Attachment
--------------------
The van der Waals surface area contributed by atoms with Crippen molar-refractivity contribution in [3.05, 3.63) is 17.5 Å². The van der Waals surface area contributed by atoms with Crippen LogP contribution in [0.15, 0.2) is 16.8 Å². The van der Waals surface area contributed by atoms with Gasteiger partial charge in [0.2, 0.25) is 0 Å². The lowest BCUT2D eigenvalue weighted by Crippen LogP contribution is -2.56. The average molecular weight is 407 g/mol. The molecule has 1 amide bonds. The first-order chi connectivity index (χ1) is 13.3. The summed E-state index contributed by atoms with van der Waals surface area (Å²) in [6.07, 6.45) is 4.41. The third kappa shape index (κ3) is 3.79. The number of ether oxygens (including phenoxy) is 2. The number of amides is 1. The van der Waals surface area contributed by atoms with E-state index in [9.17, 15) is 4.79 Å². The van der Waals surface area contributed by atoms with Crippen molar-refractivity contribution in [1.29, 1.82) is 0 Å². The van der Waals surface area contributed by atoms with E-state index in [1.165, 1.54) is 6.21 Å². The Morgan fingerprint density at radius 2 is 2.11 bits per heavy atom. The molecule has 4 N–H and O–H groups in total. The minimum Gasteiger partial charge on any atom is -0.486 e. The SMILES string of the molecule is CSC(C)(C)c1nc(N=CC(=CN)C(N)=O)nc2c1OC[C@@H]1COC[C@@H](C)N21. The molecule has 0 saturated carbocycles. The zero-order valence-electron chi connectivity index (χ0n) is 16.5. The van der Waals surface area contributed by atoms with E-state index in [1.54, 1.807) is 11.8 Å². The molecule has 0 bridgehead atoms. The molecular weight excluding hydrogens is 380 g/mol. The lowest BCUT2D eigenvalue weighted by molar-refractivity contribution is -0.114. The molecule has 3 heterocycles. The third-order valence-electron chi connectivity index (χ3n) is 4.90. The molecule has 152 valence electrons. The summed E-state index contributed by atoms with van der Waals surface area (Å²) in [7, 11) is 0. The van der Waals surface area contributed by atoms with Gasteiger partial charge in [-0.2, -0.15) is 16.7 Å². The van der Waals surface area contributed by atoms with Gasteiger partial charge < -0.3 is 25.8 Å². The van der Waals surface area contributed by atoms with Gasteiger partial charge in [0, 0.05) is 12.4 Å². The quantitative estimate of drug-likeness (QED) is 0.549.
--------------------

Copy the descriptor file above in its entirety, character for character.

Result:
The van der Waals surface area contributed by atoms with Crippen molar-refractivity contribution in [3.05, 3.63) is 17.5 Å². The van der Waals surface area contributed by atoms with Crippen LogP contribution in [0.15, 0.2) is 16.8 Å². The van der Waals surface area contributed by atoms with Gasteiger partial charge in [0.2, 0.25) is 0 Å². The lowest BCUT2D eigenvalue weighted by Crippen LogP contribution is -2.56. The average molecular weight is 407 g/mol. The molecule has 1 amide bonds. The first-order chi connectivity index (χ1) is 13.3. The summed E-state index contributed by atoms with van der Waals surface area (Å²) in [6.07, 6.45) is 4.41. The third kappa shape index (κ3) is 3.79. The number of ether oxygens (including phenoxy) is 2. The number of amides is 1. The van der Waals surface area contributed by atoms with E-state index in [9.17, 15) is 4.79 Å². The van der Waals surface area contributed by atoms with Crippen molar-refractivity contribution in [1.29, 1.82) is 0 Å². The van der Waals surface area contributed by atoms with E-state index in [1.165, 1.54) is 6.21 Å². The Morgan fingerprint density at radius 2 is 2.11 bits per heavy atom. The molecule has 4 N–H and O–H groups in total. The minimum Gasteiger partial charge on any atom is -0.486 e. The SMILES string of the molecule is CSC(C)(C)c1nc(N=CC(=CN)C(N)=O)nc2c1OC[C@@H]1COC[C@@H](C)N21. The molecule has 0 saturated carbocycles. The zero-order valence-electron chi connectivity index (χ0n) is 16.5. The van der Waals surface area contributed by atoms with E-state index in [1.54, 1.807) is 11.8 Å². The molecule has 0 bridgehead atoms. The molecular weight excluding hydrogens is 380 g/mol. The lowest BCUT2D eigenvalue weighted by molar-refractivity contribution is -0.114. The molecule has 3 heterocycles. The third-order valence-electron chi connectivity index (χ3n) is 4.90. The molecule has 152 valence electrons. The summed E-state index contributed by atoms with van der Waals surface area (Å²) in [7, 11) is 0. The van der Waals surface area contributed by atoms with Gasteiger partial charge in [-0.2, -0.15) is 16.7 Å². The van der Waals surface area contributed by atoms with Gasteiger partial charge < -0.3 is 25.8 Å². The van der Waals surface area contributed by atoms with Gasteiger partial charge in [0, 0.05) is 12.4 Å². The quantitative estimate of drug-likeness (QED) is 0.549.